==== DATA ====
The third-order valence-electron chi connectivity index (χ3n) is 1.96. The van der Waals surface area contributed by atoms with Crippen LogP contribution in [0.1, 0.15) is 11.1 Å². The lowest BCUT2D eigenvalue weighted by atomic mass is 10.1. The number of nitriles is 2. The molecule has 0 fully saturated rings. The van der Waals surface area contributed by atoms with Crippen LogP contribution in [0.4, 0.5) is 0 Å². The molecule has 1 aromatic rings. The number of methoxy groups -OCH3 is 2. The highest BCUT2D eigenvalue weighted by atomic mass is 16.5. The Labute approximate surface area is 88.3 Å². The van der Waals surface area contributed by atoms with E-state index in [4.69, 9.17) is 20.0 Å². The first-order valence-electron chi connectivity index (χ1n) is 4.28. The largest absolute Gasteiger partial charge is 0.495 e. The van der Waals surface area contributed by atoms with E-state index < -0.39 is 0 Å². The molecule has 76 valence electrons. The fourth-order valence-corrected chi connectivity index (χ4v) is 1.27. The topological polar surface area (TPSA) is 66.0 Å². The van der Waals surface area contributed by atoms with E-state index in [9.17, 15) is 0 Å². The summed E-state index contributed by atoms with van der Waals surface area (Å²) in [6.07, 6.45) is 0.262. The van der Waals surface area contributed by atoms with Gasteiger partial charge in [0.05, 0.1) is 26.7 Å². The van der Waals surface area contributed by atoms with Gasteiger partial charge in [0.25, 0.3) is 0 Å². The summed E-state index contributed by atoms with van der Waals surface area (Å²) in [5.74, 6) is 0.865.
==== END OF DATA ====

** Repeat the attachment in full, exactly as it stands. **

The third-order valence-electron chi connectivity index (χ3n) is 1.96. The van der Waals surface area contributed by atoms with Crippen LogP contribution in [0.1, 0.15) is 11.1 Å². The lowest BCUT2D eigenvalue weighted by atomic mass is 10.1. The number of nitriles is 2. The molecule has 0 fully saturated rings. The van der Waals surface area contributed by atoms with Crippen LogP contribution in [0.4, 0.5) is 0 Å². The molecule has 1 aromatic rings. The number of methoxy groups -OCH3 is 2. The highest BCUT2D eigenvalue weighted by atomic mass is 16.5. The Labute approximate surface area is 88.3 Å². The van der Waals surface area contributed by atoms with E-state index in [4.69, 9.17) is 20.0 Å². The first-order valence-electron chi connectivity index (χ1n) is 4.28. The largest absolute Gasteiger partial charge is 0.495 e. The van der Waals surface area contributed by atoms with E-state index < -0.39 is 0 Å². The molecule has 76 valence electrons. The fourth-order valence-corrected chi connectivity index (χ4v) is 1.27. The topological polar surface area (TPSA) is 66.0 Å². The van der Waals surface area contributed by atoms with E-state index in [9.17, 15) is 0 Å². The summed E-state index contributed by atoms with van der Waals surface area (Å²) in [6.07, 6.45) is 0.262. The van der Waals surface area contributed by atoms with Gasteiger partial charge in [0.05, 0.1) is 26.7 Å². The van der Waals surface area contributed by atoms with Gasteiger partial charge in [0.25, 0.3) is 0 Å². The summed E-state index contributed by atoms with van der Waals surface area (Å²) in [5.74, 6) is 0.865.